October 8, 2014

Love, Hate and Indie Rock: Superchunk at 25

Friday, Oct. 10 @ 40 Watt Club

Photo Credit: Jason Arthurs

Superchunk frontman and Merge Records co-founder Mac McCaughan knows a thing or two about the music industry. Having been at the helm of both entities for 25 years, McCaughan is qualified to make a joke about the pitfalls of life in the business. “As someone who owns a record label, you’re constantly presented with demos and new music to listen to. Sometimes, well, you just want to turn it all off,” he says.

I Hate Music, Superchunk's followup to 2010’s Majesty Shredding, isn’t so much a return to form as it is an exercise in consistency, proof that the band has aged exceptionally well. For the better part of this century's first decade, Superchunk was relegated to being a strictly live act. Although the group released several concert recordings during that time, studio efforts came to a halt. 

McCaughan says the nine years between 2001’s Here’s to Shutting Up and Majesty Shredding were full of output for the band's members—it just wasn't released under the Superchunk name. 

“There wasn’t really anxiety in those intervening years, because everyone was doing different things,” says McCaughan. In addition to three studio records with Portastatic, McCaughan continued to run day-to-day operations at Merge, releasing records from artists such as Arcade Fire, Dinosaur Jr. and Conor Oberst.

“We also felt like we wouldn’t make a new record if we thought it wasn’t any good. It wouldn’t be worth it if it were half-assed. Whatever we’re going to do, it is going to be full-on,” McCaughan says of the band’s hiatus.

Although I Hate Music is sonically representative of Superchunk’s energetic back catalog, its lyrical content delves head-first into noticeably heavier thematics. Hear the opening lines of “Me & You & Jackie Mittoo,” which play on the album’s title (“I hate music/ What is it worth/ Can’t bring anyone back from this earth”), and you get the sense it isn’t all fun and games anymore. 

The songs have always reflected some sort of reality, whatever age we’ve been.

When asked if the album is a take on getting older and grappling with life’s inevitabilities, McCaughan says, “I don’t know if you get more realistic, it’s just that life presents you with reality the older you get. The songs have always reflected some sort of reality, whatever age we’ve been."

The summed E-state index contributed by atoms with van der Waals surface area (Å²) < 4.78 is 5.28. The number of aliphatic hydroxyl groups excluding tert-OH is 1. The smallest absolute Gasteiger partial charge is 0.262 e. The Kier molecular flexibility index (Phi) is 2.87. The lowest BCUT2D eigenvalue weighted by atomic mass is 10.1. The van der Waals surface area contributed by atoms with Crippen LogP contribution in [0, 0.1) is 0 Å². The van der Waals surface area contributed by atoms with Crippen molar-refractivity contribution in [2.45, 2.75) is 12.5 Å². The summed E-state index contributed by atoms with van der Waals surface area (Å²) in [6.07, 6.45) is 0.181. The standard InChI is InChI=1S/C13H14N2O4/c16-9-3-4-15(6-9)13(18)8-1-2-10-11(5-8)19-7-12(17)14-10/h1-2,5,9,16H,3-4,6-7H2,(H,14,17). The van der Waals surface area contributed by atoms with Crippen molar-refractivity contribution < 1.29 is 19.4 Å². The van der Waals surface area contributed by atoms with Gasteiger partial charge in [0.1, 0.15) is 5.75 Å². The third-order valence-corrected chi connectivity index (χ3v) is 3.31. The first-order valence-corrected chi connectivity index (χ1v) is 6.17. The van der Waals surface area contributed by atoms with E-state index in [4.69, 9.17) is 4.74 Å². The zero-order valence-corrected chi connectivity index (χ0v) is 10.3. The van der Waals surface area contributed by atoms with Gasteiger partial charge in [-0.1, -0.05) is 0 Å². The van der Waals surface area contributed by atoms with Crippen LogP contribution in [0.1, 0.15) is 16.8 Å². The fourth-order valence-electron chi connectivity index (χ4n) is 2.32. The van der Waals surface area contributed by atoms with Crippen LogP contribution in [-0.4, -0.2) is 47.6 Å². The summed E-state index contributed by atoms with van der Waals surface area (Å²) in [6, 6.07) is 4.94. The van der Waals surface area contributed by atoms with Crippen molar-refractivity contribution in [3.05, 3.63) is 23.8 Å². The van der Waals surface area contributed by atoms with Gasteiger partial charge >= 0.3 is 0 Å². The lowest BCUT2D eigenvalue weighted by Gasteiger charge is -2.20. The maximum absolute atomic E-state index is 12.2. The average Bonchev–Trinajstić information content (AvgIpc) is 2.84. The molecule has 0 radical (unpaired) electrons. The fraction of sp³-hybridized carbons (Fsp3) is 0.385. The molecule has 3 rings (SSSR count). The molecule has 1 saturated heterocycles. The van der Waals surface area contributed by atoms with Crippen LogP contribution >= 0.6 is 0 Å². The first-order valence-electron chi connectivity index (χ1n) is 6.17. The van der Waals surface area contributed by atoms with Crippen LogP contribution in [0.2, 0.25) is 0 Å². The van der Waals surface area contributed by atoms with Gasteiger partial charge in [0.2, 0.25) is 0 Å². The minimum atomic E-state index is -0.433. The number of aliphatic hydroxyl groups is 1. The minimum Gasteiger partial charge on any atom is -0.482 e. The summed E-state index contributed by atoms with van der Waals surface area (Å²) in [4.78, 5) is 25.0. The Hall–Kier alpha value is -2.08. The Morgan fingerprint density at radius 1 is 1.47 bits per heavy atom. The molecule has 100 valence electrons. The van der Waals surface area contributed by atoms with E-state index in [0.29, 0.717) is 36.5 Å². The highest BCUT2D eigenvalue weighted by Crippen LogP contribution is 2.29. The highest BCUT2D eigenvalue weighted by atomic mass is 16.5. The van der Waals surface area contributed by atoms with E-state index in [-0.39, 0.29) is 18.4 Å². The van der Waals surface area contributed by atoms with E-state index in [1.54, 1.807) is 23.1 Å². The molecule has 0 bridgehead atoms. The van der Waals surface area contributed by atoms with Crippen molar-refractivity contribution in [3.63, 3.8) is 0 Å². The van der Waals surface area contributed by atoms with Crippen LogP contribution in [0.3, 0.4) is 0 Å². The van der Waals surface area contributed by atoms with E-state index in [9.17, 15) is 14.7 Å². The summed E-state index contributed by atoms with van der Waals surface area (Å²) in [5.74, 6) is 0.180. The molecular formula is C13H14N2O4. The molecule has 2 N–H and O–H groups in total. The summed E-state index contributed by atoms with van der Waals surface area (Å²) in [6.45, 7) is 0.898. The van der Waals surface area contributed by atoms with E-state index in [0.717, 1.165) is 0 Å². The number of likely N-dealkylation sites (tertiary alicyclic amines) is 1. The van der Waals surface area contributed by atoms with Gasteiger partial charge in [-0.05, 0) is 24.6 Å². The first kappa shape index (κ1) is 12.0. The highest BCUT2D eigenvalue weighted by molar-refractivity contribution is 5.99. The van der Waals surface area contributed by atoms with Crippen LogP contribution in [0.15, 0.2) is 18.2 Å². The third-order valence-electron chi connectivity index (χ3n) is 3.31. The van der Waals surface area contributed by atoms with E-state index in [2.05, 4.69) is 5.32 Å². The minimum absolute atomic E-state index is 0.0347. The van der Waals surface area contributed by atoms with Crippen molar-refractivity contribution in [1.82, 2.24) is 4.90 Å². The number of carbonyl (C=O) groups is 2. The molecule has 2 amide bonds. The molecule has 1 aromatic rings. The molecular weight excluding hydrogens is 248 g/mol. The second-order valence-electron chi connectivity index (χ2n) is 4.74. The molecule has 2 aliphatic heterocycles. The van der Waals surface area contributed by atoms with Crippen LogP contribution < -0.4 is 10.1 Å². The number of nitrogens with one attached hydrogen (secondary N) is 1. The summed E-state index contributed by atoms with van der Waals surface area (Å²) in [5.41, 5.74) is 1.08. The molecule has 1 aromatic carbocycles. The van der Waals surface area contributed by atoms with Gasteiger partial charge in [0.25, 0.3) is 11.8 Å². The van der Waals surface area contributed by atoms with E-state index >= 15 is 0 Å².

The band received a healthy dose of reality when bassist Laura Ballance, who co-founded Merge with McCaughan, decided not to tour in support of the new record because of a hearing condition that affected her ability to perform live. “When it came time to put out the album, we all thought we had to tour on it to support it. And Laura knows that, but she just didn’t want to subject herself to that volume night after night,” says McCaughan. 

But Ballance’s departure from the touring unit won’t deter Superchunk from sounding as punchy and polished as ever, thanks to Merge mainstay Jason Narducy, who has taken up bass duties. McCaughan says Narducy, who also plays with Bob Mould in addition to fronting his own project, Split Single, can learn songs faster than anyone he knows. “He’s insane like that,” says McCaughan.

McCaughan admits that the road life is probably “most chaotic” for drummer Jon Wurster, who splits his time with The Mountain Goats and Mould’s band. (Wurster also performs and records in the comedy duo Scharpling & Wurster with writer and funnyman Tom Scharpling). 

“We’re all aware of what the other bands are doing,” says McCaughan of his bandmates’ hectic schedules. “We just work it out. Superchunk doesn’t tour five months out of the year, so it’s not as hard to schedule around [this band] as it might be for a band that is always on the road.”

In addition to spending the year promoting and touring in support of I Hate Music, McCaughan also celebrated the band’s—and his label's—silver anniversary. A North Carolina festival, called Merge 25, celebrated the history of the venerable indie outlet this summer. 

McCaughan says being in the music industry for this long has offered him a unique opportunity for reflection, which manifests itself on I Hate Music. “If you’re someone who listens to music and looks to it as a source of meaning in your life, the fact that there are moments when music doesn’t do what it used to do for you—even if that’s a passing moment—that’s still an unusual feeling.”

WHO: Superchunk, Crooked Fingers
WHERE: 40 Watt Club
WHEN: Friday, Oct. 10, 8 p.m.